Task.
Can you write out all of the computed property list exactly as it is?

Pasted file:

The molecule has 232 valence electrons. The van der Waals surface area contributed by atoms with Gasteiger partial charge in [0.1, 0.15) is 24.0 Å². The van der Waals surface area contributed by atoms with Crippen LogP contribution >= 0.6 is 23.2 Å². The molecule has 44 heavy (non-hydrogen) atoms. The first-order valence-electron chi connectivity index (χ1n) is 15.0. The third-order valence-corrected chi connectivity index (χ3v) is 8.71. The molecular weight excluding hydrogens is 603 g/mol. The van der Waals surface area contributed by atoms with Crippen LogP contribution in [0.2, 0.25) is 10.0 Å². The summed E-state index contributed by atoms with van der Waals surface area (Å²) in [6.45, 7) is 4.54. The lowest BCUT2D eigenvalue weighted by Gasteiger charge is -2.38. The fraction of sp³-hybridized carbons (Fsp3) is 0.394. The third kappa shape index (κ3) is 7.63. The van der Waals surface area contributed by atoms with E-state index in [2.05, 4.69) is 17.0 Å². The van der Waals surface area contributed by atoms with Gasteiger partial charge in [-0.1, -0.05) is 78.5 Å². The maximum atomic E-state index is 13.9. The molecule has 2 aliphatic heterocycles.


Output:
The molecule has 232 valence electrons. The van der Waals surface area contributed by atoms with Gasteiger partial charge in [0.1, 0.15) is 24.0 Å². The van der Waals surface area contributed by atoms with Crippen LogP contribution >= 0.6 is 23.2 Å². The molecule has 44 heavy (non-hydrogen) atoms. The first-order valence-electron chi connectivity index (χ1n) is 15.0. The third-order valence-corrected chi connectivity index (χ3v) is 8.71. The molecular weight excluding hydrogens is 603 g/mol. The van der Waals surface area contributed by atoms with Crippen LogP contribution in [0.2, 0.25) is 10.0 Å². The summed E-state index contributed by atoms with van der Waals surface area (Å²) in [6.45, 7) is 4.54. The lowest BCUT2D eigenvalue weighted by Gasteiger charge is -2.38. The fraction of sp³-hybridized carbons (Fsp3) is 0.394. The third kappa shape index (κ3) is 7.63. The van der Waals surface area contributed by atoms with E-state index in [2.05, 4.69) is 17.0 Å². The van der Waals surface area contributed by atoms with Gasteiger partial charge in [-0.1, -0.05) is 78.5 Å². The maximum atomic E-state index is 13.9. The molecule has 2 aliphatic heterocycles.